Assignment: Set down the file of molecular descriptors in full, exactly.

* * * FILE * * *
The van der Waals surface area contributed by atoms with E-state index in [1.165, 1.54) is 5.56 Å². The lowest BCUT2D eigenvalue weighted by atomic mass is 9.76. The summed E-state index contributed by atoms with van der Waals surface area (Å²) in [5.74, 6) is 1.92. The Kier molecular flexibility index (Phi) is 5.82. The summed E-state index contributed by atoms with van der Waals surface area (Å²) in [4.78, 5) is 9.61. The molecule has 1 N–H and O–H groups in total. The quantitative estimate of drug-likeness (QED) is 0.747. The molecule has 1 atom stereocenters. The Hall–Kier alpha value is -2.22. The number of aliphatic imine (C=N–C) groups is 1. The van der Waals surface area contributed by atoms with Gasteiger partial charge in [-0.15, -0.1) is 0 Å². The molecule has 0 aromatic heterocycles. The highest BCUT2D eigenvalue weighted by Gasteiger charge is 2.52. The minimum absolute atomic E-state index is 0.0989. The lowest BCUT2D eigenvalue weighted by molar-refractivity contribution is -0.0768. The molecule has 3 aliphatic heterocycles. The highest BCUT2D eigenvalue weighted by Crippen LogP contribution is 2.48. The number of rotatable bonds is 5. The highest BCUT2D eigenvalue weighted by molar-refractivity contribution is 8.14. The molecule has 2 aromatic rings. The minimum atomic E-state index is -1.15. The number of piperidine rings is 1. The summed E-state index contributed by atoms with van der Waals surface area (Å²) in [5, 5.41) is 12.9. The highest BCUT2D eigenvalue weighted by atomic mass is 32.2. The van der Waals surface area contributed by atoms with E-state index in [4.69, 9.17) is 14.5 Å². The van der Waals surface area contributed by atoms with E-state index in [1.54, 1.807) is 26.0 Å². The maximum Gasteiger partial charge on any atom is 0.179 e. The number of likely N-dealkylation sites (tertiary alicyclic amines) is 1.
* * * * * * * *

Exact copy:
The van der Waals surface area contributed by atoms with E-state index in [1.165, 1.54) is 5.56 Å². The lowest BCUT2D eigenvalue weighted by atomic mass is 9.76. The summed E-state index contributed by atoms with van der Waals surface area (Å²) in [5.74, 6) is 1.92. The Kier molecular flexibility index (Phi) is 5.82. The summed E-state index contributed by atoms with van der Waals surface area (Å²) in [4.78, 5) is 9.61. The molecule has 1 N–H and O–H groups in total. The quantitative estimate of drug-likeness (QED) is 0.747. The molecule has 1 atom stereocenters. The Hall–Kier alpha value is -2.22. The number of aliphatic imine (C=N–C) groups is 1. The van der Waals surface area contributed by atoms with Gasteiger partial charge in [-0.15, -0.1) is 0 Å². The molecule has 0 aromatic heterocycles. The highest BCUT2D eigenvalue weighted by Gasteiger charge is 2.52. The minimum absolute atomic E-state index is 0.0989. The lowest BCUT2D eigenvalue weighted by molar-refractivity contribution is -0.0768. The molecule has 3 aliphatic heterocycles. The highest BCUT2D eigenvalue weighted by Crippen LogP contribution is 2.48. The number of rotatable bonds is 5. The highest BCUT2D eigenvalue weighted by molar-refractivity contribution is 8.14. The molecule has 2 aromatic rings. The minimum atomic E-state index is -1.15. The number of piperidine rings is 1. The summed E-state index contributed by atoms with van der Waals surface area (Å²) in [5, 5.41) is 12.9. The highest BCUT2D eigenvalue weighted by atomic mass is 32.2. The van der Waals surface area contributed by atoms with E-state index in [4.69, 9.17) is 14.5 Å². The van der Waals surface area contributed by atoms with E-state index in [1.54, 1.807) is 26.0 Å². The maximum Gasteiger partial charge on any atom is 0.179 e. The number of likely N-dealkylation sites (tertiary alicyclic amines) is 1.